Fifty years ago, three men set out into the frigid waters of the San Francisco Bay in a raft made out of raincoats. It was one of the most daring prison escapes in U.S. history.

As one newsreel put it: The spoon proved "mightier than the bars at supposedly escape-proof Alcatraz prison."

"Three bank robbers serving long terms scratched their way through grills covering an air vent, climbed a drainage pipe and disappeared from the forbidding rock in San Francisco Bay," the report continued.

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6:02am

Sun June 10, 2012
Space

NASA Fishes For Tools To Tackle Asteroid

Originally published on Sun June 10, 2012 8:32 pm

Astronauts Shannon Walker and David Saint-Jacques test a probe in the waters off Key Largo, Fla. Their research may help NASA set foot on an asteroid someday.
Miami Herald MCT via Getty Images

NASA may have retired its shuttles, but it has its sights on sending astronauts deeper into space than ever before.

These voyages are years away, but on Monday, astronauts are heading underwater to take part in a simulation that will help them figure out how they might explore one possible new destination: a near-Earth asteroid.

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6:00am

Sun June 10, 2012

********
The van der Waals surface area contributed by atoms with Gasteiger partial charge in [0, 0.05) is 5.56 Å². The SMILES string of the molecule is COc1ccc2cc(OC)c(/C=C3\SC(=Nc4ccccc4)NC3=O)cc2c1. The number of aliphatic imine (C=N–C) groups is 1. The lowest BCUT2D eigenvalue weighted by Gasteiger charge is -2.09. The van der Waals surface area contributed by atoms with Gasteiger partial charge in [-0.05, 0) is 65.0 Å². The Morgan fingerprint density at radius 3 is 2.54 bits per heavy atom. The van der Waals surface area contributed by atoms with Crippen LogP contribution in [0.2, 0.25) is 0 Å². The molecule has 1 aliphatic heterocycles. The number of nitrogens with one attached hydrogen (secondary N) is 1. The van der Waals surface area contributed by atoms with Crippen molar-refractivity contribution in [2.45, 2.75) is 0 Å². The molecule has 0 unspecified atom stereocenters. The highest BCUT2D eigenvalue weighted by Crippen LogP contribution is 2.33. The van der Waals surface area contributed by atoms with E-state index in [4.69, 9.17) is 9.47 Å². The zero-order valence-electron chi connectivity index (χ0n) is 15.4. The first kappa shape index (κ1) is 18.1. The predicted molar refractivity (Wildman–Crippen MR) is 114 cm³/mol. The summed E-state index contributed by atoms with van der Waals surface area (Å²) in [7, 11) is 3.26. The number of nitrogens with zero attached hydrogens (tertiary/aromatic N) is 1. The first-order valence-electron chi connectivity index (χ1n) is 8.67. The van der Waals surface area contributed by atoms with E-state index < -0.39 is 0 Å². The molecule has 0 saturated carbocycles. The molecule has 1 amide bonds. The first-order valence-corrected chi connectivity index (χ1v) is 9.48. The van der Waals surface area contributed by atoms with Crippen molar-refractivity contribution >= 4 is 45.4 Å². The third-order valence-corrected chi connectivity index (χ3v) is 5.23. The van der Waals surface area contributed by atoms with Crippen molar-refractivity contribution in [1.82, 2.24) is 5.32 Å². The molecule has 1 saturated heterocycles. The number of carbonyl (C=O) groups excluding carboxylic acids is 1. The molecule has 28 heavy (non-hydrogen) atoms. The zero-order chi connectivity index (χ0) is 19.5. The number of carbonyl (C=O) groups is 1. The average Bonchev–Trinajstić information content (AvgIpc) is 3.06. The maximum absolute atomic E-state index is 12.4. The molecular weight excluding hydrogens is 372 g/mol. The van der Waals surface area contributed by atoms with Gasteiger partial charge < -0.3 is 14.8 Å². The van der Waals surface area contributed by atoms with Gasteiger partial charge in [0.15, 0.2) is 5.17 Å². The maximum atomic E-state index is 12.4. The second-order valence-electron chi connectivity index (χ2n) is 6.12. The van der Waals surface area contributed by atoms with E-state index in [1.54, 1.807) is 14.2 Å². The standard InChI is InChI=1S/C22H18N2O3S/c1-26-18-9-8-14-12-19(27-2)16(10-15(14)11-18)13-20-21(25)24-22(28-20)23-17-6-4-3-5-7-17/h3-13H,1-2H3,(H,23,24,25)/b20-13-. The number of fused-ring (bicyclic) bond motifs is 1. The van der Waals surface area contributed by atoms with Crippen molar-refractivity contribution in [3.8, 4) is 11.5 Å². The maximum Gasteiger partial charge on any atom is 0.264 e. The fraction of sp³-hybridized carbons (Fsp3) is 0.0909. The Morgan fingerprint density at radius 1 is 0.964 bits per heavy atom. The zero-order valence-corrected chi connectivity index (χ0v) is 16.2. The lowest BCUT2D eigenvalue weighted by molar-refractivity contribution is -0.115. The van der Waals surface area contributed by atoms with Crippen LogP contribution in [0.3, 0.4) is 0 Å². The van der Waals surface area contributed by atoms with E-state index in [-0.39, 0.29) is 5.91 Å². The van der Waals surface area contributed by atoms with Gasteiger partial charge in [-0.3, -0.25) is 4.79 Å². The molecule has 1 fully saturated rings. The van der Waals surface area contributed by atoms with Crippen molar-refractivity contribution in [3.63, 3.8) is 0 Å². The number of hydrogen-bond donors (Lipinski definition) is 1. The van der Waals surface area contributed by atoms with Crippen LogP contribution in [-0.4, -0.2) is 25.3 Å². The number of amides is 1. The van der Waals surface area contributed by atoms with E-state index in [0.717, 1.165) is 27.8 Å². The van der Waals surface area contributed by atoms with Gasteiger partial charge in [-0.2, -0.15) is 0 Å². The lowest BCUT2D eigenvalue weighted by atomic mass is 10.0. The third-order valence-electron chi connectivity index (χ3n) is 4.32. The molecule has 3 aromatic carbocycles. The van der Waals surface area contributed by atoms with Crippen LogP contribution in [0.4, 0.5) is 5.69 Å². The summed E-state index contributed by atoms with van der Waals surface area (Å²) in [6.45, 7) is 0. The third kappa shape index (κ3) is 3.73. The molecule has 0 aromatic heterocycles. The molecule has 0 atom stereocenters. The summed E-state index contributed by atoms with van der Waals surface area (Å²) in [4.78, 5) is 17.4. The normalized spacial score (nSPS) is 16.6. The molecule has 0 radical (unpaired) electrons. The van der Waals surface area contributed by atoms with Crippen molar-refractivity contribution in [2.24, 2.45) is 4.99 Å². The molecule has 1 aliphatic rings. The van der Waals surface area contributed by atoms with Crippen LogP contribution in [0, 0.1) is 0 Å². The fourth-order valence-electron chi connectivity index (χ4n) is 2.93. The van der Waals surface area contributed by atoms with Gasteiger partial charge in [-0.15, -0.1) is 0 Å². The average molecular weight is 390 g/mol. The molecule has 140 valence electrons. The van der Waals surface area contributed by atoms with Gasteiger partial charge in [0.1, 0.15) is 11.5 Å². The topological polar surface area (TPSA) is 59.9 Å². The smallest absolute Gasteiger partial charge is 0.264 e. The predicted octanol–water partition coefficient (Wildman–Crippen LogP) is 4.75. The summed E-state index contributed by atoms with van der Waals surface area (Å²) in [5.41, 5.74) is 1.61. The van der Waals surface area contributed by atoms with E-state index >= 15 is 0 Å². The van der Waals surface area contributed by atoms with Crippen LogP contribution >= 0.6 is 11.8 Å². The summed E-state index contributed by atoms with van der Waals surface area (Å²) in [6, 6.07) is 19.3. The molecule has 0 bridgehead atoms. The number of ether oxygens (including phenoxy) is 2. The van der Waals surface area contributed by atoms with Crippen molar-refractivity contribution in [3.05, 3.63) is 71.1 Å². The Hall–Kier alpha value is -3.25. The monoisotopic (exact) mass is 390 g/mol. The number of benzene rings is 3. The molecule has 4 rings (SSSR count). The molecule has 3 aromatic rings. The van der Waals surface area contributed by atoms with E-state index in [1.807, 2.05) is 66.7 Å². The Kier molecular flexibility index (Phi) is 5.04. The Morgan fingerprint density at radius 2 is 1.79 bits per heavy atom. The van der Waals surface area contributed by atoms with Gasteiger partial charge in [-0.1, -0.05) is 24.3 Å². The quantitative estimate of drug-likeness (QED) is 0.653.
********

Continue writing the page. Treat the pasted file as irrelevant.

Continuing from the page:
Around the Nation

Southern Farmers See Midwestern Bias In Farm Bill

Originally published on Sun June 10, 2012 4:58 pm

Georgia farmer Donald Chase says the Senate's proposed farm bill favors farmers in the Midwest and leaves Southern farmers without a safety net.
Kathy Lohr NPR

Southeast of Macon, Ga., near Oglethorpe, rows of peanuts planted six weeks ago have sprouted. Tiny yellow flowers dot the rich-green plants. Donald Chase, his father and grandfather have owned this farm since the 1950s.

Like many southern farmers, Chase objects to the version of the farm bill kicking around in the Senate this week. The bill aims to do away with direct payments to farmers by expanding crop insurance programs.

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5:02pm

Sat June 9, 2012
Politics

Accusations, Investigation Follow Intelligence Leaks

Originally published on Sat June 9, 2012 6:35 pm